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30 Nov 2020

Clinical Negligence

More than 75% of midwives claim staffing levels are unsafe

According to a survey by the Royal College of Midwives, more than three-quarters of midwives think staffing levels in their NHS trust or board are unsafe, with many reporting that services were at breaking point. Our head of Clinical Negligence, Ken Thomas, gives his view on this worrying report.

We were very concerned to read this news about the enormous pressure that midwives are currently under. The survey suggests that the UK is facing an exodus of trained maternity professionals, as morale is at rock bottom and many midwives are working in fear.

According to the survey of 1,400 staff, the majority of whom work in England, 42% of midwives said that shifts were understaffed and a third reported that there were “very significant gaps” in most shifts.

Half of respondents felt unsafe at work because of Covid-19 as a result of short staffing and the inability to physically distance. Almost two-thirds (63%) said they worked unpaid beyond their contracted hours, and 37% worked paid overtime. Just 2% said they felt valued by the government in Westminster. Seven out of 10 had considered leaving the profession while more a third were seriously thinking about it[1].

Press reports state that the senior team at the Royal College of Midwives believes that midwives are exhausted, demoralised and have been “pushed to the edge” by the failure of successive governments to invest in maternity services.

This report really is very worrying as we all know that overworked staff on understaffed wards cannot possibly provide the level of safe, high quality care that is needed for pregnant women and babies. Midwives are clearly doing their best to support the mothers in their care, but without support from their employer or the government, standards are bound to deteriorate and mistakes will happen.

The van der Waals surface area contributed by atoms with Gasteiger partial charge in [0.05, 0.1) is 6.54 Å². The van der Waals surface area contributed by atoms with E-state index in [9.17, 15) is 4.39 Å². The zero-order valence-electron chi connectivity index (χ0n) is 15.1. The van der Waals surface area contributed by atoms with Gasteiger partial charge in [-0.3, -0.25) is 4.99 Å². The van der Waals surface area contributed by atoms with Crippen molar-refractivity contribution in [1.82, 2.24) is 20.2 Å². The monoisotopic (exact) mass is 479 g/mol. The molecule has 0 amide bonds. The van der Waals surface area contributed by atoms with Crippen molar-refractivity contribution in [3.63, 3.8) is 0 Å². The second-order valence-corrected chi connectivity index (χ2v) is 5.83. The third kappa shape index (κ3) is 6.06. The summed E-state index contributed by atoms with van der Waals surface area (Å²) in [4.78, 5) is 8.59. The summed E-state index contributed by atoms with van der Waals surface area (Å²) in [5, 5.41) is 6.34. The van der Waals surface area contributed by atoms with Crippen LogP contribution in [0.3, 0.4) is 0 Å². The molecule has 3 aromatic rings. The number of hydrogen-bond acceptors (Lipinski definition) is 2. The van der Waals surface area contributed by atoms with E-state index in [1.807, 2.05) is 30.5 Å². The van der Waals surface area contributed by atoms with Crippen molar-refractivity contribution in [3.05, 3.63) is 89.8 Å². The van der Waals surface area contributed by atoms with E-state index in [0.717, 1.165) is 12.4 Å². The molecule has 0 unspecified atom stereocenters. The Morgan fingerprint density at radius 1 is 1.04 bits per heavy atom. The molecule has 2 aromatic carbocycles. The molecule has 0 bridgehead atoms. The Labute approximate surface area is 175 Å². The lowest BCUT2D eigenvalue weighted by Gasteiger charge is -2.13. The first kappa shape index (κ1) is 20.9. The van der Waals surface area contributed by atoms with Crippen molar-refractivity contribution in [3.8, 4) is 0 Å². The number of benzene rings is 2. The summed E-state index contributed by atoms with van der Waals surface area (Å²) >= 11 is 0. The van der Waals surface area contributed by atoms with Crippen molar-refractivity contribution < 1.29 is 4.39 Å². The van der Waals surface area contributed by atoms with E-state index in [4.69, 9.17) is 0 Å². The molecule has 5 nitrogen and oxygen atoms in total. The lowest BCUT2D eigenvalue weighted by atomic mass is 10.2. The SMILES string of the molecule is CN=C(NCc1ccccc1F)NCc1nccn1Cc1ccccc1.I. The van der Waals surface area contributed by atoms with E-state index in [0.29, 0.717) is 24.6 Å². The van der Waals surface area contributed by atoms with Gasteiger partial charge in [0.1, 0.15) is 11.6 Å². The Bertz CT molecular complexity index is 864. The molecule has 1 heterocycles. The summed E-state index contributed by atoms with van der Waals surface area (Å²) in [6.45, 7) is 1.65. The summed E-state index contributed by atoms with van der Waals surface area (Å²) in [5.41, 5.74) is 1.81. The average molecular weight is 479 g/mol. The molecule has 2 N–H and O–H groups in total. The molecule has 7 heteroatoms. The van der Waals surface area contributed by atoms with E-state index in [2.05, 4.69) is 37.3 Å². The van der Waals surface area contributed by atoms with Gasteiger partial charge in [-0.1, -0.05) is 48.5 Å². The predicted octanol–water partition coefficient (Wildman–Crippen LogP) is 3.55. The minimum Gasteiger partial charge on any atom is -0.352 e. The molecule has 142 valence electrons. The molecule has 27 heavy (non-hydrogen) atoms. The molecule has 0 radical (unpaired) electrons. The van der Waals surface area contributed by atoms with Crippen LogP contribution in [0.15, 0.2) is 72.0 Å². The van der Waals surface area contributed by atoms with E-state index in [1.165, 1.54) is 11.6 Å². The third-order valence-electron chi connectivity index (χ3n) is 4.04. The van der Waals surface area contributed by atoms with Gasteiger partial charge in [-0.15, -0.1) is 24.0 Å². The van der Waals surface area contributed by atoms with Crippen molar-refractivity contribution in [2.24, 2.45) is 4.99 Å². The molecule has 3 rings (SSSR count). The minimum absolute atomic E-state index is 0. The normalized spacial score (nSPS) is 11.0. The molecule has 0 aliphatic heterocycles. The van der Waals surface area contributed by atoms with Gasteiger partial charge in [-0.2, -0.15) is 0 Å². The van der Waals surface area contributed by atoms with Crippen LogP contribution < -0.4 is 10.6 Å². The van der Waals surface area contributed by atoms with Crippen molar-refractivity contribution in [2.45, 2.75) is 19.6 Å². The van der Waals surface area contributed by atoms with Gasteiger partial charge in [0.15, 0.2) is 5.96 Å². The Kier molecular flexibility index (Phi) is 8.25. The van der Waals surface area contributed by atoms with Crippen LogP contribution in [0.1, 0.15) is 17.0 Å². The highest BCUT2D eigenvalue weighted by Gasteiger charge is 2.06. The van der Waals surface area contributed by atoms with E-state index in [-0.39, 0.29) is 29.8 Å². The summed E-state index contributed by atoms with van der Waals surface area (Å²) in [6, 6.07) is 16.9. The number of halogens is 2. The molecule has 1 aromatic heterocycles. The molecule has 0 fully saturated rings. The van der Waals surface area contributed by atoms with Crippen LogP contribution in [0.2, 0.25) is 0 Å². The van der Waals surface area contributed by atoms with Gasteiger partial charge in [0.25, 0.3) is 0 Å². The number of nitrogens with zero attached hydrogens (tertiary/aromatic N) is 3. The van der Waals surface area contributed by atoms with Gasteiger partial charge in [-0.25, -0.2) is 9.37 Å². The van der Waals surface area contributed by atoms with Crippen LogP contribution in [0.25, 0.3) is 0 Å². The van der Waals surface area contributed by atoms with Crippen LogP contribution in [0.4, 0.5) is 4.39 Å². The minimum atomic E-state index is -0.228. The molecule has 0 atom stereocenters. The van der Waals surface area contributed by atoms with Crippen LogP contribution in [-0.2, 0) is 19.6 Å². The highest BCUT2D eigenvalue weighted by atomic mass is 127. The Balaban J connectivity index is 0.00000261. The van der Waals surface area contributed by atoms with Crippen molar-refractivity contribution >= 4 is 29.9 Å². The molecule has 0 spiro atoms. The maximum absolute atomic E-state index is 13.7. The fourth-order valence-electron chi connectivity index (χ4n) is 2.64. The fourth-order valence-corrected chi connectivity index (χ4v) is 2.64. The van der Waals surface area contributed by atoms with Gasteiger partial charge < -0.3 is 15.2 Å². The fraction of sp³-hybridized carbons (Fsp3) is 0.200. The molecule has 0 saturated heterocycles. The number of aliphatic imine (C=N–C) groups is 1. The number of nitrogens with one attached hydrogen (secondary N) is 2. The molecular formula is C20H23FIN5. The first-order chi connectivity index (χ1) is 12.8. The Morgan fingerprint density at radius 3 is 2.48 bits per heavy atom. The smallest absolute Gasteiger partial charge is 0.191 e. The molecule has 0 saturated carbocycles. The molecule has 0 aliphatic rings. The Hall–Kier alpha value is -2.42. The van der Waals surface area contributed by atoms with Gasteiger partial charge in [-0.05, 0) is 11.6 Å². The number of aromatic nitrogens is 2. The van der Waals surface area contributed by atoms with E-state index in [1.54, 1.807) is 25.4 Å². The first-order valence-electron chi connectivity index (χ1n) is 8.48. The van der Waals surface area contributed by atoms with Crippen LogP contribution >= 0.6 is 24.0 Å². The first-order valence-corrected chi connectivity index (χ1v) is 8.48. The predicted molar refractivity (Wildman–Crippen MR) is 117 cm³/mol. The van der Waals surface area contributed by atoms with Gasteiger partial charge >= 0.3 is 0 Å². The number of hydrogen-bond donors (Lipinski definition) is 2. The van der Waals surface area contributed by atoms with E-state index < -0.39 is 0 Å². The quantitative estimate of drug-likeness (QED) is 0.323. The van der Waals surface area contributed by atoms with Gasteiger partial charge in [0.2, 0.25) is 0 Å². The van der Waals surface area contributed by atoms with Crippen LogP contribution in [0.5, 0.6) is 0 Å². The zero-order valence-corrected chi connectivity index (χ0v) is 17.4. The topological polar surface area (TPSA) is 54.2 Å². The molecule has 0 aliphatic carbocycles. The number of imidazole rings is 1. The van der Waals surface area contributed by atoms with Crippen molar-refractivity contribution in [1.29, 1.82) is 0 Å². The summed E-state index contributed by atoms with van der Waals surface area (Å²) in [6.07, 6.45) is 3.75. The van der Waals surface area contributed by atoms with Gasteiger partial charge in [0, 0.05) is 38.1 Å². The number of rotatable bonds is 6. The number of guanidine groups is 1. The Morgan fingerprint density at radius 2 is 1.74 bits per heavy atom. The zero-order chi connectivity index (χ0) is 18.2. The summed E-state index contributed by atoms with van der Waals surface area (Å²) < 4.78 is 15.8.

It goes without saying that the long-term impact of any medical mistakes made during the late stages of pregnancy and childbirth can be absolutely devastating for a family. To have a long awaited baby that then suffers at the point of delivery is heart-breaking. Even relatively minor harm that occurs during childbirth can result in long term trauma for the mother.

The nature of a midwife’s role means even a small error can have serious consequences so it is essential that they are alert at all times, able to take regular breaks and are given the support that they need to perform their role effectively.

Over the course of my career, I have undertaken countless medico-legal investigations into the obstetric management of pregnancy and birth. Unfortunately, this is a practice area that leads to significant numbers of claims for damages, often for tragic cases.

The midwife’s role is essential to the health and safety of both mother and child. Problems can arise during pregnancy when serious conditions in mother and baby are not diagnosed or properly treated. At the time of delivery, injuries can be caused as a result of the mismanagement of labour and birth, such as failures to properly monitor the baby’s heart rate during labour. Then, after the birth, failure to diagnose and act on signs of infection or jaundice in a baby can cause long-term issues.

The most severe types of injury relating from midwife negligence are cerebral palsy, Erb’s palsy, brain injury, stillbirth and death, all of which can be devastating for the family involved. For the mother, negligence can also cause injuries such as perineal lacerations and 3rd or 4th degree tears, post-partum haemorrhage, uterine rupture, incontinence, infections, stroke or emotional trauma.

We all understand that the whole health service has been under colossal strain throughout the Covid pandemic but this report makes it clear that action needs to be taken as soon as possible to provide more support to midwives and maternity support staff. The enormous pressure on staffing and safety needs to be eased, to avoid potentially devastating consequences for pregnant women and babies in their care.


Ken Thomas is head of clinical negligence at Harding Evans. With over 25 years’ experience, he has acted exclusively on clinical negligence cases in all that time and has claimed over £30 million in compensation for his clients. Ken was recognised once more in this year’s Legal 500 as a ‘Leading Individual’ and praised for his ‘standout reputation’ on behalf of clients across a range of clinical negligence claims, including those of the utmost severity.


[1] Royal College of Midwives survey of 1400 midwives, October/November 2020

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